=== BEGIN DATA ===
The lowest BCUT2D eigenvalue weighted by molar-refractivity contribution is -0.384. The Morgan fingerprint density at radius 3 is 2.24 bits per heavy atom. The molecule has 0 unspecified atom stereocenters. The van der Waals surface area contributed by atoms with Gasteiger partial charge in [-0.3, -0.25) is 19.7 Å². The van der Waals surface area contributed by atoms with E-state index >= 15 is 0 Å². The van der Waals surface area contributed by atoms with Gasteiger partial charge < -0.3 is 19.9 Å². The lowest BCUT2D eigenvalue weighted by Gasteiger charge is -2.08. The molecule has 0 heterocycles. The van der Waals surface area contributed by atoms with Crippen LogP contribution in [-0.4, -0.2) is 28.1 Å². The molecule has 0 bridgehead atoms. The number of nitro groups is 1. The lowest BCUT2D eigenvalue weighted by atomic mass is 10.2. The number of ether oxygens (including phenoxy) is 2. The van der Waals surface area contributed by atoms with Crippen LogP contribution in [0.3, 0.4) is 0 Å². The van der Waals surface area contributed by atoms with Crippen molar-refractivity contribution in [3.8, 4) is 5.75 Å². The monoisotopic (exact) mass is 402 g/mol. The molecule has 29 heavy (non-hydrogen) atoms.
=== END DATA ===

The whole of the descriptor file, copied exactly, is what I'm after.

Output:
The lowest BCUT2D eigenvalue weighted by molar-refractivity contribution is -0.384. The Morgan fingerprint density at radius 3 is 2.24 bits per heavy atom. The molecule has 0 unspecified atom stereocenters. The van der Waals surface area contributed by atoms with Gasteiger partial charge in [-0.3, -0.25) is 19.7 Å². The van der Waals surface area contributed by atoms with E-state index >= 15 is 0 Å². The van der Waals surface area contributed by atoms with Gasteiger partial charge < -0.3 is 19.9 Å². The lowest BCUT2D eigenvalue weighted by Gasteiger charge is -2.08. The molecule has 0 heterocycles. The van der Waals surface area contributed by atoms with Crippen LogP contribution in [-0.4, -0.2) is 28.1 Å². The molecule has 0 bridgehead atoms. The number of nitro groups is 1. The lowest BCUT2D eigenvalue weighted by atomic mass is 10.2. The number of ether oxygens (including phenoxy) is 2. The van der Waals surface area contributed by atoms with Crippen LogP contribution in [0.3, 0.4) is 0 Å². The van der Waals surface area contributed by atoms with Crippen molar-refractivity contribution in [3.8, 4) is 5.75 Å². The monoisotopic (exact) mass is 402 g/mol. The molecule has 29 heavy (non-hydrogen) atoms.